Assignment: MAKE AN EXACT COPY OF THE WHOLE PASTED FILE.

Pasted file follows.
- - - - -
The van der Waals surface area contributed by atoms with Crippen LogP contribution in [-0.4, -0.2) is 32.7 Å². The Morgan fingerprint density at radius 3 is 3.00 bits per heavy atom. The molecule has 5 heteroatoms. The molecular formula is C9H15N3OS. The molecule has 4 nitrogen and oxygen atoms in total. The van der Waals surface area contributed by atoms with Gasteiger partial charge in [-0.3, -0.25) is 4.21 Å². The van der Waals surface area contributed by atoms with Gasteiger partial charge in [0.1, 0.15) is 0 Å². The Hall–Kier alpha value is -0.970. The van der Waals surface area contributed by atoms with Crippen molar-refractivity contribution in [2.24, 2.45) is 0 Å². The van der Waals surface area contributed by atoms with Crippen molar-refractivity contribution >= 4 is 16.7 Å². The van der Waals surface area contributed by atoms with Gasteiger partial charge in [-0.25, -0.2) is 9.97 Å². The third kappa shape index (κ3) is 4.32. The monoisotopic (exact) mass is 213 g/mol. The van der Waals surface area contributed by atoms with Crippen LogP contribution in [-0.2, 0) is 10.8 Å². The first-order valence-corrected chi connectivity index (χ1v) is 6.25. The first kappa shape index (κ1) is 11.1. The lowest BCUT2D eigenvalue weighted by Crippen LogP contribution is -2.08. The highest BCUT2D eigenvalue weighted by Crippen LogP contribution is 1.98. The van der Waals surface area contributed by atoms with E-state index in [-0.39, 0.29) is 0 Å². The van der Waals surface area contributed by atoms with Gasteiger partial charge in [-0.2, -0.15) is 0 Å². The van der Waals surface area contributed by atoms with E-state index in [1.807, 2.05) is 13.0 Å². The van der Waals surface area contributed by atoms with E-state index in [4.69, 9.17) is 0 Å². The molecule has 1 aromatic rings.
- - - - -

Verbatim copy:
The van der Waals surface area contributed by atoms with Crippen LogP contribution in [-0.4, -0.2) is 32.7 Å². The Morgan fingerprint density at radius 3 is 3.00 bits per heavy atom. The molecule has 5 heteroatoms. The molecular formula is C9H15N3OS. The molecule has 4 nitrogen and oxygen atoms in total. The van der Waals surface area contributed by atoms with Gasteiger partial charge in [-0.3, -0.25) is 4.21 Å². The van der Waals surface area contributed by atoms with Gasteiger partial charge in [0.1, 0.15) is 0 Å². The Hall–Kier alpha value is -0.970. The van der Waals surface area contributed by atoms with Crippen molar-refractivity contribution in [2.24, 2.45) is 0 Å². The van der Waals surface area contributed by atoms with Crippen molar-refractivity contribution >= 4 is 16.7 Å². The van der Waals surface area contributed by atoms with Gasteiger partial charge in [-0.25, -0.2) is 9.97 Å². The third kappa shape index (κ3) is 4.32. The monoisotopic (exact) mass is 213 g/mol. The van der Waals surface area contributed by atoms with Crippen LogP contribution in [-0.2, 0) is 10.8 Å². The first-order valence-corrected chi connectivity index (χ1v) is 6.25. The first kappa shape index (κ1) is 11.1. The lowest BCUT2D eigenvalue weighted by Crippen LogP contribution is -2.08. The highest BCUT2D eigenvalue weighted by Crippen LogP contribution is 1.98. The van der Waals surface area contributed by atoms with E-state index in [-0.39, 0.29) is 0 Å². The van der Waals surface area contributed by atoms with Gasteiger partial charge in [-0.2, -0.15) is 0 Å². The van der Waals surface area contributed by atoms with E-state index in [1.807, 2.05) is 13.0 Å². The van der Waals surface area contributed by atoms with E-state index in [4.69, 9.17) is 0 Å². The molecule has 1 aromatic rings.